Apifera Farm - where art, story, animals & woman merge. Home to artist Katherine Dunn

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Thursday, June 18, 2015

The story of the lonely duck



The Bottomtums, as the original six ducks were named [if you know ducks, you'll understand the name] were brought to Apifera by a woman who had to leave her farm when her husband was entering hospice. The 6 ducks came with their very own elderly goose, who you all know as Priscilla. We lost one of the ducks a couple years ago to mysterious circumstances in broad daylight; and this past month we lost one of the two males to an eagle strike, and another female died of natural causes. These ducks are old, they have had very good lives being able to free range and have someone shepherd them inside at night for protection. So that left us with 3 ducks–2 females and a male.

A couple nights ago I had finished my barn chores but was missing a male and female duck. I knew they often squeezed under the barnyard gate to our front yard area seeking the longer, cooler grass where they can nap and snap bugs. But they were nowhere. I quacked for them–yes, they come to my quacks, Martyn is always impressed with this and in some ways so am I, I didn't train them, they just seem to understand my quacks are to guide and help them.

So Martyn had come home around seven and I asked him to search the streamlet that goes alongside our drive. There are still some small pools that haven't dried up for the summer. And sure enough, there was the pair, happily paddling in the six by six foot pond. They looked so content, I hated to bring them back to the barn, but that was Raccoon's private fishing hole and I knew they would be his dinner. I easily grabbed the male. I headed back up the drive, quacking, thinking the female would follow. But the female stayed put in her little pond. I returned to get her, but she waddled under the small footbridge we had built there. She was able to squeeze way under it, so even if I stretched out on the ground [while holding my other duck, no easy task] I could not reach her. Martyn came down and we both tried for a half hour to get her, no luck. With a lot of talk, we decided to leave the male in with her under the bridge, knowing either way, it was a risk. I was not as optimistic as Martyn about their night.

The next morning I found the female swimming. When she heard me coming, she flayed herself out on the shore like she was playing dead. This behavior showed me she had experienced something last night, as the ducks never showed that behavior of fear and submission. I saw some down feathers on the bank. I knew the male was gone. I walked up about 30 feet knowing the inevitable had occurred, and there were three mounds of feathers.

His beautiful body, with limp orange feet, lay there, his inner carcass eaten. I buried him in the bramble.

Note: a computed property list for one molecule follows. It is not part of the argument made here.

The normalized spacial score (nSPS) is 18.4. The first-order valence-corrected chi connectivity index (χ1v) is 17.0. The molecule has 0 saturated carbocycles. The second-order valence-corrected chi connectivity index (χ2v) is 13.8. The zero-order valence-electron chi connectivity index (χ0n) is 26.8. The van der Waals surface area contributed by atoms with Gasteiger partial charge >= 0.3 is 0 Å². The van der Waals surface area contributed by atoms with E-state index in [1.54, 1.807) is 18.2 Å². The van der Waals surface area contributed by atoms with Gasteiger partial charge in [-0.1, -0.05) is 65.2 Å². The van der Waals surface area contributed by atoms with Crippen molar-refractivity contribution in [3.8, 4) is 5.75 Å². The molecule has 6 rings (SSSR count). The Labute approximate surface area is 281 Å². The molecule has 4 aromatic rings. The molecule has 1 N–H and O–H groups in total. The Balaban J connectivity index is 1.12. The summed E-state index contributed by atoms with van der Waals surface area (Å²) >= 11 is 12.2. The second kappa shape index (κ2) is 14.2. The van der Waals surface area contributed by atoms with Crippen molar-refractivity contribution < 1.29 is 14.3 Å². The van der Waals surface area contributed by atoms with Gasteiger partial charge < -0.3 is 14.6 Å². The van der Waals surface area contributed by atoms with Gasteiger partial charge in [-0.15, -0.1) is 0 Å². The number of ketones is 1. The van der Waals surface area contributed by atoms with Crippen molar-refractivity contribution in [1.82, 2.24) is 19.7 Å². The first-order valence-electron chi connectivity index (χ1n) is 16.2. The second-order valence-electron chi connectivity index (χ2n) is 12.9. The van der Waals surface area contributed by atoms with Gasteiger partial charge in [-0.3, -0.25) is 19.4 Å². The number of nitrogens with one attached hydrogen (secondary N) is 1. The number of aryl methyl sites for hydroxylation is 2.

I left the female there for the day but early evening went to get her. She swam into some inner pond under blackberry bramble and I had to crawl on my belly and reach in under the thorns to get her. But what I noticed most was her attitude. As I carried her up the drive, her neck was hanging low, her head down. Usually she carried it upright.

It is not a world of Disney here, but I must say that I firmly felt her sadness. When she entered her nighttime stall, she went to an opposite corner from the remaining female duck and Priscilla.

Just now I had to do some watering in this incredibly dry weather we are having. I was in an area of the gardens the ducks never wander to. But I kept hearing a quacking. Ducks can smell water from long distances and since I was spraying about ten feet from her, she let me know she was there. But I couldn't find her.

And then I saw her, squished under an old fireplace that we use as a sedum garden. I thought she was just hanging out, but she was actually stuck. I managed to free her, carefully, and hosed her down in case she was hot.

Why she picked that odd spot, I don't know. I had always thought the ducks were from the same hatch, but now I feel she was more bonded with that male and perhaps they were more mated as a pair, versus siblings.

Last night I also found Old Mama Sugee having a seizure. I stayed with her but then heard Priscilla in distress, and turning around I saw her with her head stuck in a fence. She had really curved her neck in a way that made it impossible to get free. I managed to free her, but looked at the sky and expressed something to the Universe,

Is it now the time of the Apifera fowl? Have you spoken?


Priscilla used to have control over the flock, and would herd them about, and protect them. As she grew incapable of squeezing under gates, the ducks would wander without her. Now Priscilla is mainly alone, free ranging, and she comes in at night with the others. But the flock of two is in a quiet chaos without her.

1 comment:

Corrine at sparkledaysstudio.com said...

Poor little duck. Our 6 Campbell's, one drake and 5 females respond to quacks also. To shoo them into the barn at dusk from their enclosure outside I go in and spread my arms wide and flap and quack and they scoot right in. Our male was a rescue and he has silver appleyard and a pouf and is bigger than the older girls. He does a good job of tending the ladies and keeping them from harms way. Our one remaining bunny - a mini-lop - hangs out with them all day and in the barn at night. We have eagles and hawks so I have netting over their enclosure, but they do love their big water tubs for splash about. The girls are 9 and healthy as can be? Amazing really. xox

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Thank you for reading! The farm and my art/writing keep me hopping, so might not respond immediately. Thank you for understanding. ~Katherine & Apifera ~